Refactoring some common VB.NET Code
One of my tasks at work is to maintain a few VB.NET applications written before I started working here. I’ve had the opportunity to learn a lot about large websites using VB.NET.
I thought I’d take a few moments to point out some common refactoring that you can do to shorten your code when dealing with If statements and boolean assignments.
Let’s start with a line of code that appends some text to an existing string if certain conditions are true.
If chkRailCar.Checked = True Then C1 = C1 & "Y" Else C1 = C1 & "N"
This is simple enough, but it’s a bit redundant. Let’s look at another way of expressing this.
C1 &= IIf(chkRailCar.Checked, "Y", "N")
This uses the &= operator which just tells VB to append whatever follows to the variable on the left. We use IIf to determine what value to set based on the state of the checkbox.
Another common situation is using the value of a variable to determine the state of a boolean property. Here is some code to illustrate the “old” way:
If Mid(C1, 40, 1) = "Y" Then C1GridView1.Columns.ColumnByName("Age Allocated").Visible = True Else C1GridView1.Columns.ColumnByName("Age Allocated").Visible = False End If
This has some redundant code in it that is begging to be refactored. Let’s take a look at how we can accomplish this same amount of logic in a single line of code:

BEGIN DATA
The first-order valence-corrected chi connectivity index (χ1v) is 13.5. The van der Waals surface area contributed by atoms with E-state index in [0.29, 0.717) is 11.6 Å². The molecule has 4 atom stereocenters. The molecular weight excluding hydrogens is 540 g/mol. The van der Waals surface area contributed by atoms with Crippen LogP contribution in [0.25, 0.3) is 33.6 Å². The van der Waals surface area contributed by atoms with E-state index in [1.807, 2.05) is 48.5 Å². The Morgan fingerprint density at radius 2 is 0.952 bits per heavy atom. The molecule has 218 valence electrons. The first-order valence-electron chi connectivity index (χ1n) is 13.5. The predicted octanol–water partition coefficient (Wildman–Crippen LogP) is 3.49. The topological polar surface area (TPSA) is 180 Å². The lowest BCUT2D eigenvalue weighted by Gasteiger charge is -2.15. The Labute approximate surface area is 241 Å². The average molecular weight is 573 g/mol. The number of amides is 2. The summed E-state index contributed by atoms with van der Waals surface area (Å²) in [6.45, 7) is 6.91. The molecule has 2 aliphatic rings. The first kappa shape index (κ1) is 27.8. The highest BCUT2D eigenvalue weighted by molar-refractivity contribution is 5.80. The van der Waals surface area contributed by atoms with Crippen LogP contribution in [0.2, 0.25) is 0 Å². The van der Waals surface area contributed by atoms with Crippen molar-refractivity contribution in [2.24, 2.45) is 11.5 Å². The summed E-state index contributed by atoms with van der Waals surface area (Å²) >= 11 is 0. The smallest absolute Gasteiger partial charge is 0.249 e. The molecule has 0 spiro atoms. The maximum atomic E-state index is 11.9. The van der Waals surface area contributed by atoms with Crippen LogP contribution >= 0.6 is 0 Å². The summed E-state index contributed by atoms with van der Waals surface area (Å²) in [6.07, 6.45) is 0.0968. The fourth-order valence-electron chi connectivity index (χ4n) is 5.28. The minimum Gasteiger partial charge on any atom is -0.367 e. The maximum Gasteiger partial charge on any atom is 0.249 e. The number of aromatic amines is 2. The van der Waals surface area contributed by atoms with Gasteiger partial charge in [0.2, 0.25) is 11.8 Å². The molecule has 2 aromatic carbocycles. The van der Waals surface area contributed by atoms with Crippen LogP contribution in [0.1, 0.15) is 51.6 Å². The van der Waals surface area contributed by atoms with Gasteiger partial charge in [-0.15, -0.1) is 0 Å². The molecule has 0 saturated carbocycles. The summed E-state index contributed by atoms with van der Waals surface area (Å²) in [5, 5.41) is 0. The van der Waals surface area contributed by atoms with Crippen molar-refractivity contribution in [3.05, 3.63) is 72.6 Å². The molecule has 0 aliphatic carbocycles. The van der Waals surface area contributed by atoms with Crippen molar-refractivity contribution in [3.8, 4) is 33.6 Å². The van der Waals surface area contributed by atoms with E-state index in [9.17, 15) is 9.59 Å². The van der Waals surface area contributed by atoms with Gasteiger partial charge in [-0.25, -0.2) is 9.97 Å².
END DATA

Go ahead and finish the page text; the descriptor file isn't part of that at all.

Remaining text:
C1GridView1.Columns.ColumnByName("Age Allocated").Visible = Mid(C1, 40, 1) = "Y"
This tells VB to set the Visible property to the boolean value of the result of the expression to the right of the first = sign. VB will then evaluate the expression Mid(C1, 40, 1) = “Y” to come up with either True or False, which it will then assign to the Visible property. So, if Mid(C1, 40, 1) = “Y”, then the Visible property will be set to True.
Instead of using “Flags” (Dim myFlag as String = “Y”), try using Boolean values instead. “Y” and “N” are strings and must be manually converted to a boolean when setting properties. I’ve never seen a control use a “Y” or “N” as a property setting. They use True and False.
Sometimes, you need a short representation of true and false that can be easily cast to a boolean. In these cases, use an integer of 1 and 0 to represent true and false. One easy way to remember which is which is to remember that “non zero equals true”. That would also include -1 to equal true.
If you need a flag with multiple values, create an Enumeration like so:
Public Enum trafficLightEnum Red Yellow Green End Enum
Then, just use it in your If statements:
Dim lightState as trafficLightEnum lightState = trafficLightEnum.Yellow If lightState = trafficLightEnum.Red Then Vehicle.Stop() Else If lightState = trafficLightEnum.Green Then Vehicle.Go() Else If lightState = trafficLightEnum.Yellow Then Vehicle.FloorIt() End If
Check out Microsoft’s documentation on Enumerations. They are very useful.
VB.NET brings with it so many improvements to the Visual Basic language of days-gone-by. It’s worth it to get out there and experiment a little. Try something new. Don’t settle on what you remember doing from your old VB 6 days.